Where the two points of view intersect, for me, is that any campaign opening has to cater to the players, as they are still in the process of figuring out their characters or how they fit into the larger adventuring party and the larger world itself. I can’t say that I wouldn’t fall back on the ‘you meet in a tavern’ cliche, but it would be in place for a reason, a bit of familiarity for the players to dwell in before everything started to go to hell for them. If I didn’t feel that I needed to give the players that backdrop to cast their shadows across, I wouldn’t bother. I tend to spend a fair amount of time in the early part of a game trying to get a bead on the specific motivations of the characters, as well as the kinds of plots that the players themselves respond to. In those situations, I’m less likely to force the characters into a situation when I can let them run around and work up the plots they have the most interest in. That way I can figure out what it is that the players want and work with them to make sure that they know what they’re buying into.
As Shane noted, it’s not that the idea of the tavern is a bad thing; it’s just that it can be done badly. The opening of a game has to have memorable instances, and without a dynamic and interesting setting, there’s no incentive to come back the next week.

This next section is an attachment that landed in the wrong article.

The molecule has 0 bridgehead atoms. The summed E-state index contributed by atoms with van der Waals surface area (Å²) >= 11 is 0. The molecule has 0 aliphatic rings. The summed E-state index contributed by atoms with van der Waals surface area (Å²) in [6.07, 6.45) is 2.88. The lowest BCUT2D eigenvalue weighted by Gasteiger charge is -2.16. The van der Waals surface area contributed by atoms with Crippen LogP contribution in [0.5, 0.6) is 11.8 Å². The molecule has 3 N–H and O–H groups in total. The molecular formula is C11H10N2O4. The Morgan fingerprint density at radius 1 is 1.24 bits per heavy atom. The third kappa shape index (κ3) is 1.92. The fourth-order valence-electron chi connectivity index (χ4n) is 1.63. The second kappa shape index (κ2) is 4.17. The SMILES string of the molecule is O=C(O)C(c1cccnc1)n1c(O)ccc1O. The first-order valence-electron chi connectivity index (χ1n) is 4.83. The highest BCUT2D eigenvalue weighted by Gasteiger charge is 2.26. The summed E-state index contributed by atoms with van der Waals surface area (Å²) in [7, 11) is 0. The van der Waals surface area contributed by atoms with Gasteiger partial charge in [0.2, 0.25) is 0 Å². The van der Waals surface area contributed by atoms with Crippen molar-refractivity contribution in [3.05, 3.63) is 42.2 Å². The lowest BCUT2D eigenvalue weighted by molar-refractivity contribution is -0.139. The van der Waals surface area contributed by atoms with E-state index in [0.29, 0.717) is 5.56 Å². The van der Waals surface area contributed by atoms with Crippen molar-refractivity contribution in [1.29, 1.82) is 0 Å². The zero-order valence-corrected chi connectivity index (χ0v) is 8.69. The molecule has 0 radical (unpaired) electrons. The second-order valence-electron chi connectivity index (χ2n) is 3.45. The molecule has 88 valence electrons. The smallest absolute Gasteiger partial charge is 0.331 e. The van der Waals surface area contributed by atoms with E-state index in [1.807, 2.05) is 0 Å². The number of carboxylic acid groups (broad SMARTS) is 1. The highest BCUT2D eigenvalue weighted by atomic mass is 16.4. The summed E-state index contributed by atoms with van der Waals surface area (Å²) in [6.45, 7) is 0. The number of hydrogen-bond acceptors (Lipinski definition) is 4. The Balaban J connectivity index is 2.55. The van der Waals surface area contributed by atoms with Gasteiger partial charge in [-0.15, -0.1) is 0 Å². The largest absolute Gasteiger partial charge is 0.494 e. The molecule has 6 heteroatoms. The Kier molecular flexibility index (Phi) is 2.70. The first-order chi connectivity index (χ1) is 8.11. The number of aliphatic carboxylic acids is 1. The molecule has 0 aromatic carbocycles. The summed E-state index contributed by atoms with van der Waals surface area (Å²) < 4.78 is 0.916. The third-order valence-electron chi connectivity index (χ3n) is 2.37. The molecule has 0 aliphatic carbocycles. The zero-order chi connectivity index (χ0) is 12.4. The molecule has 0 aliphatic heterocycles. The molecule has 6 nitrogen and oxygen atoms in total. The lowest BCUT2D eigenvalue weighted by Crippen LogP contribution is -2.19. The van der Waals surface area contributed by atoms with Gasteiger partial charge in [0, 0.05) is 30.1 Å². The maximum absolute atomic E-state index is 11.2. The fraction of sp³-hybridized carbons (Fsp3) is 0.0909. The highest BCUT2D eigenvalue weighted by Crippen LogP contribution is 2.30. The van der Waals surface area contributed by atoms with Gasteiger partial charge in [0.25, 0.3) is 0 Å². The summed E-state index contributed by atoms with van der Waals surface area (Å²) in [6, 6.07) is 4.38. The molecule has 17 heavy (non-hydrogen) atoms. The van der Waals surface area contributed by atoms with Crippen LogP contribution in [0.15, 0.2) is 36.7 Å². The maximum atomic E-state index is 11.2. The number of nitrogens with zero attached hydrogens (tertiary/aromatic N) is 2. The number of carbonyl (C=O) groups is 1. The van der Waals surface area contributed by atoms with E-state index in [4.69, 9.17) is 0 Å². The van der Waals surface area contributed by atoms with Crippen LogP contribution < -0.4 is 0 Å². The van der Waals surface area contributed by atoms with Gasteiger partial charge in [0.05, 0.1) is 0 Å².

Whatever form it takes, I can see the value of the well-established opening, but I don’t know as I will ever truly go back to it these days. It remains as a standard for the genre, recalling Aragorn and the Hobbits in Bree (and the updated version in Dragonlance, where the characters return to the Inn of the Last Home in Solace), and it serves well to many as the way their games started off originally. But like many things, I’m no longer twelve years old and starry-eyed at the chance to recreate the different scenes in my favorite novels. I’ve grown beyond the cliches, as it were, and nowadays, I’m looking for something that redefines my experience, rather than wanting to retread the old and familiar.
I guess that’s what I will end up taking away from all of this. The idea of starting a game off in a crowded inn, the smoke hanging low against the rough hewn roof beams and the din of a dozen conversations surrounding the newly founded company of adventurers, is one that appeals to the freshly initiated fans of the hobby. They latch onto this scene as one that casts them into the role of their favorite fictions, and they thrill to the idea of another place and time. As they grow and mature as gamers, they begin to revisit this idea. Starting off at a scarred and stained table in the tavern’s common room brings them back to their first experience with the hobby, and it whiffs of a nostalgia that has already started to fade. And then at some point, it no longer appeals, becoming trite and staid as they’ve already seen it a dozen times over the years. This is the point where it has lost its appeal and stands as the worst sort of cliche.
In the end, you have to know your audience and what they’re looking for in the game. They come to the table with a certain expectation, and for some, the first meeting in the tavern is all it takes. For others, the GM needs to actually try something new to keep them coming back.